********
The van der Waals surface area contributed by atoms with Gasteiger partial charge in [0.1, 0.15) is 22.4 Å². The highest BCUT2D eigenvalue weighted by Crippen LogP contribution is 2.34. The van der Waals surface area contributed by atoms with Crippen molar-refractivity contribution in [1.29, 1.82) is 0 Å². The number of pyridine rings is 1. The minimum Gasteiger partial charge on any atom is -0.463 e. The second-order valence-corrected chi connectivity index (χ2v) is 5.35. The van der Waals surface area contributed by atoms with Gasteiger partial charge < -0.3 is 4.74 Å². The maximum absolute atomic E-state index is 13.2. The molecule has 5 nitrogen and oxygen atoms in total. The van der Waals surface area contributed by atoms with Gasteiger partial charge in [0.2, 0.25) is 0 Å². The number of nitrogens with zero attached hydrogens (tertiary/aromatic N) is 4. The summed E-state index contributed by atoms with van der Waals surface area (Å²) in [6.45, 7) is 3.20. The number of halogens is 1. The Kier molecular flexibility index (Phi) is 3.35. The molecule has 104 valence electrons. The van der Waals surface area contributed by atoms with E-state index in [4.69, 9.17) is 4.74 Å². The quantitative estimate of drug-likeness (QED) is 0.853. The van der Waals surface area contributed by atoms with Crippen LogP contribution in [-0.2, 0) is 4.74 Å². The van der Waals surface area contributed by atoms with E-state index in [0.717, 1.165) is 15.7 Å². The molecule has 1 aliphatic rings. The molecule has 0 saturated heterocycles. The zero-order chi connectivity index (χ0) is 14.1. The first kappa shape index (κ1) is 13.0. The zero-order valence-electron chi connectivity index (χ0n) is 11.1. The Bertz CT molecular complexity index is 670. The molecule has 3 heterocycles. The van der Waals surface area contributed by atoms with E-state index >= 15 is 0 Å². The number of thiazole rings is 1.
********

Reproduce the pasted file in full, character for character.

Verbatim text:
The van der Waals surface area contributed by atoms with Gasteiger partial charge in [0.1, 0.15) is 22.4 Å². The highest BCUT2D eigenvalue weighted by Crippen LogP contribution is 2.34. The van der Waals surface area contributed by atoms with Crippen molar-refractivity contribution in [1.29, 1.82) is 0 Å². The number of pyridine rings is 1. The minimum Gasteiger partial charge on any atom is -0.463 e. The second-order valence-corrected chi connectivity index (χ2v) is 5.35. The van der Waals surface area contributed by atoms with Gasteiger partial charge < -0.3 is 4.74 Å². The maximum absolute atomic E-state index is 13.2. The molecule has 5 nitrogen and oxygen atoms in total. The van der Waals surface area contributed by atoms with Gasteiger partial charge in [0.2, 0.25) is 0 Å². The number of nitrogens with zero attached hydrogens (tertiary/aromatic N) is 4. The summed E-state index contributed by atoms with van der Waals surface area (Å²) in [6.45, 7) is 3.20. The number of halogens is 1. The Kier molecular flexibility index (Phi) is 3.35. The molecule has 104 valence electrons. The van der Waals surface area contributed by atoms with E-state index in [4.69, 9.17) is 4.74 Å². The quantitative estimate of drug-likeness (QED) is 0.853. The van der Waals surface area contributed by atoms with Crippen LogP contribution in [-0.2, 0) is 4.74 Å². The van der Waals surface area contributed by atoms with E-state index in [0.717, 1.165) is 15.7 Å². The molecule has 1 aliphatic rings. The molecule has 0 saturated heterocycles. The zero-order chi connectivity index (χ0) is 14.1. The first kappa shape index (κ1) is 13.0. The zero-order valence-electron chi connectivity index (χ0n) is 11.1. The Bertz CT molecular complexity index is 670. The molecule has 3 heterocycles. The van der Waals surface area contributed by atoms with E-state index >= 15 is 0 Å². The number of thiazole rings is 1.